Random Ramble… Rambler Rose

January 26, 2018

silver spoon, pendant, ringFor years I have lugged around my grandmother’s silverware neatly rolled up in green felt carriers with individual spaces for each utensil. The silverware is stained and tarnished, a bit beat up. I’ve never used them for eating and no one has ever suggested that we might polish up the silver for dinner. I hung onto the collection knowing that it had belonged to my grandmother and I always had a twinge of guilt when I thought of getting rid of it.

Fast forward a few years… I started working with metals and making jewelry. Thoughts of cutting up the silverware and re-purposing it often filled my mind. I finally took the plunge and did just that and made a couple of interesting pieces out of a spoon. The guilt didn’t last and I like the pieces I had created.

Over analysis? Maybe.

I decided to look a little further into the information on the back of the silverware so I could add some interesting detail to a potential listing on Etsy.  Here’s what I found… Founded in Massachusetts in 1690, Towle Silversmiths first introduced the Rambler Rose pattern in 1937. The pattern is described as a “floral motif, decorated with a line of roses trailing down the handle, ending in a tip adorned by more roses.”

The other item of note that I found is that real sterling silverware is EXPENSIVE! It’s no wonder we’ve moved away from using real silver. Who can afford it? This particular pattern goes for $1,200 for a 5-piece service for 1 person! If you were to go all out and get a complete service for 12 people, it would cost over $15,000. Of course, that is for a new, pristine set. But still.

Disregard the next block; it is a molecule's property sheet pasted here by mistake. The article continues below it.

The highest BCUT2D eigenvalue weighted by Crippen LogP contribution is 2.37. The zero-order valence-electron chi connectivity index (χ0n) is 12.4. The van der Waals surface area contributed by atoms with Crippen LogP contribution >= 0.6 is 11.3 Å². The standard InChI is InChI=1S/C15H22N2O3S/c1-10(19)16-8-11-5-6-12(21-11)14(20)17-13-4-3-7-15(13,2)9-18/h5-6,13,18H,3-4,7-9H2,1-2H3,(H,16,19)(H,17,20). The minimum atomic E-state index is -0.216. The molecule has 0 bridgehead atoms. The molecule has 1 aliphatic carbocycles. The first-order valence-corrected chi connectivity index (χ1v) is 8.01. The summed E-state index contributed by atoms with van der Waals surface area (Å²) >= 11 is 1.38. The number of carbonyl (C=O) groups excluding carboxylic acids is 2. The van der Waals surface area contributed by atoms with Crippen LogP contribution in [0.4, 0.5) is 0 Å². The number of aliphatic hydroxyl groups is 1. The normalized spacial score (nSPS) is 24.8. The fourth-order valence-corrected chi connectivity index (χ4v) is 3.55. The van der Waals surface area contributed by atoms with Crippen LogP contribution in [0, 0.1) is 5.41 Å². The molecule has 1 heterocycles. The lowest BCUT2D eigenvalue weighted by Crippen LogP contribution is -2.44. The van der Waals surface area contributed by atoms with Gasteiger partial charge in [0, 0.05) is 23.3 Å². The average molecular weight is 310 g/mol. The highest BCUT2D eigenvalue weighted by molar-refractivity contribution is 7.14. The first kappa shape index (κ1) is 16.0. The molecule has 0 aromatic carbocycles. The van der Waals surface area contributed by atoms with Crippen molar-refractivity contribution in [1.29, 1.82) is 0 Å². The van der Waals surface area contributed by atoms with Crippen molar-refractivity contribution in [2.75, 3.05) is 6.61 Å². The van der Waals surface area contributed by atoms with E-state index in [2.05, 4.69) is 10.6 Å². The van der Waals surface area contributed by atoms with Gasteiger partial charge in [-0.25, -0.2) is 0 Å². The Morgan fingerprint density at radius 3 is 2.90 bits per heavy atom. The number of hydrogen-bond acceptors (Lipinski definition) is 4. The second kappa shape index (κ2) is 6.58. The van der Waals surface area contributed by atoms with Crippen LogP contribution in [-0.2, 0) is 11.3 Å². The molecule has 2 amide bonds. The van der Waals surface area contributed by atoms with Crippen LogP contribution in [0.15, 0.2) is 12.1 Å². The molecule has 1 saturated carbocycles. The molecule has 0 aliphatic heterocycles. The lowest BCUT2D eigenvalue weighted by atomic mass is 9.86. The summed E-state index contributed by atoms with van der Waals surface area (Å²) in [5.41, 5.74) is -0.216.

I have no idea when my grandparents acquired the set, but I do know that I have been destroying this antique silverware that could possibly be worth more than the jewelry I am turning it into. But, after finishing up the ring, adding some patina to highlight the floral pattern, and buffing to a shine, I think I’ve decided to stick with destruction. Maybe I’ll just charge more!

    1. My Aunt on my father’s side had sterling which she planed to leave to me. Unfortunately it was stolen in a house robbery. She ends up leaving me what she felt was the equivalent cash vslue. I used that $ to buy back years in the NH teachers retirement fund and every month I get a check from that fund. My Aunt who never married spent her entire working life as. a teacher. I am pretty sure she would approve of my investment . Likewise I think your grandmother is cheering your creative use of her sterling!

    1. Great way to turn something so beautiful into something equally as creative and fun. I love your work, Lisa.

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